TORONTO (Reuters) - The Canadian dollar firmed against the U.S. dollar on Monday, as anticipation of further interest rate cuts by the U.S. Federal Reserve lessened the greenback’s appeal.
Domestic bond prices ended slightly higher, ahead of flurry of U.S. data that is expected to overshadow any Canadian numbers as the market frets over the possibility of a recession in the world’s biggest economy.
The Canadian unit ended the session at C$1.0044 to the U.S. dollar, or 99.56 U.S. cents, up from C$1.0070 to the U.S. dollar, or 99.30 U.S. cents, at Friday’s close.
The currency spent the session in a range of C$1.0088 to the U.S. dollar, or 99.13 U.S. cents, and C$1.0023 to the U.S. dollar, or 99.77 U.S. cents.
The Canadian dollar is likely to stay rangebound ahead of the Fed’s interest rate announcement on Wednesday, which will likely lead to more U.S. dollar weakness, said Camilla Sutton, currency strategist at Scotia Capital.
The Fed has cut interest rates by 175 basis points since September, lessening the greenback’s appeal, and more easing is expected in the near-term to boost economic growth.
Data showing that U.S. new home sales dropped to their lowest rate in nearly 13 years stoked U.S. recession fears and reinforced market expectations of a 50-point cut by the Fed after it wraps up its policy meeting on Wednesday.
That would put the fed funds rate at 3.00 percent, compared to the Bank of Canada’s key lending rate of 4.00 percent.
Last Tuesday, the Fed surprised the markets by slashing its key lending rate by 75-basis-points in a rare inter-meeting move. Since then, the Canadian dollar has risen 2.8 percent.
Even if the Fed cuts by less that half-a-percentage point, the Canadian dollar should still see more strength, said Sutton.
“Regardless, the Fed is expected to cut more aggressively than any other central bank and I think the market is still in the process of pricing that in.”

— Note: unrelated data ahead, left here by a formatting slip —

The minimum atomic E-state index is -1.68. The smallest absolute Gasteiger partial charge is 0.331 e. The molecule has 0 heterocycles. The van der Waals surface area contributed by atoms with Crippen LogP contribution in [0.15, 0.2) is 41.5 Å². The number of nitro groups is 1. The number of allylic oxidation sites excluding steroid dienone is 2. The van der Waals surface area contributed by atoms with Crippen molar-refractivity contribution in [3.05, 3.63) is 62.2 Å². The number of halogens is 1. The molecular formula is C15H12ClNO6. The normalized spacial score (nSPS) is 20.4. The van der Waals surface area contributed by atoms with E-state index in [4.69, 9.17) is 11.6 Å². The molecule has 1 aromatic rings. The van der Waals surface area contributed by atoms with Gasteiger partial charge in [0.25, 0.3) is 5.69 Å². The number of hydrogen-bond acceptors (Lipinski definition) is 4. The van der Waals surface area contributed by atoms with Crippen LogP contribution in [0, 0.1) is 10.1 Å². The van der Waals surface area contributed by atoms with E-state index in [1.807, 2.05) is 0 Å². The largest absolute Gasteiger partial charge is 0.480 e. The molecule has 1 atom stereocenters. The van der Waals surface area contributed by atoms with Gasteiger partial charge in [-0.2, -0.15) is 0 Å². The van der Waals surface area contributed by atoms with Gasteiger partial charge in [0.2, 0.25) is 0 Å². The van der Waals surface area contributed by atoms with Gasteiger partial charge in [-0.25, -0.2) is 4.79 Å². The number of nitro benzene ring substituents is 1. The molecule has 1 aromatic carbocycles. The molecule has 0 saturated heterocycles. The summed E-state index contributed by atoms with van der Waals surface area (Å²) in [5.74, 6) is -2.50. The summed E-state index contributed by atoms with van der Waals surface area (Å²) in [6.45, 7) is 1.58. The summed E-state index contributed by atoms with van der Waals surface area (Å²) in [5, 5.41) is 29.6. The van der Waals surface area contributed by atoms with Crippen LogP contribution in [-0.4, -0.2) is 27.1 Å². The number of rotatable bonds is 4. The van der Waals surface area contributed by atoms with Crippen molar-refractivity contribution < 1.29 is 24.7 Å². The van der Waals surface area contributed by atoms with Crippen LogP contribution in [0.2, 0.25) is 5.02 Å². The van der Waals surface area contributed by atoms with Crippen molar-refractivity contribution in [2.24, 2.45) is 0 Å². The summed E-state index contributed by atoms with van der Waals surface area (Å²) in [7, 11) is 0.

Canadian bond prices rose, but the gains were limited as investors held off on making any major moves ahead of Wednesday’s Fed announcement and a flurry of U.S. data.
Besides the Fed, the main focus for analysts on both sides of the border will be U.S. gross domestic product for the fourth quarter on Wednesday and non-farm payrolls on Friday, both of which have the potential to change the momentum in the markets, said Carlos Leitao, chief economist at Laurentian Bank of Canada.
The key piece of Canadian economic data due this week is the November gross domestic product report on Thursday, but both Leitao and Sutton said it would likely be overlooked as investors look south for direction.
The two-year bond rose 5 Canadian cents to C$101.85 to yield 3.202 percent. The 10-year bond was up 12 Canadian cents at C$101.24 to yield 3.839 percent.
The yield spread between the two-year and 10-year bond was 63.7 basis points, up from 63.1 points at the previous close.
The 30-year bond gained 6 Canadian cents to C$114.47 to yield 4.143 percent. In the United States, the 30-year Treasury yielded 4.282 percent.
The three-month when-issued T-bill yielded 3.41 percent, up from 3.40 percent at the previous close. (Editing by Renato Andrade)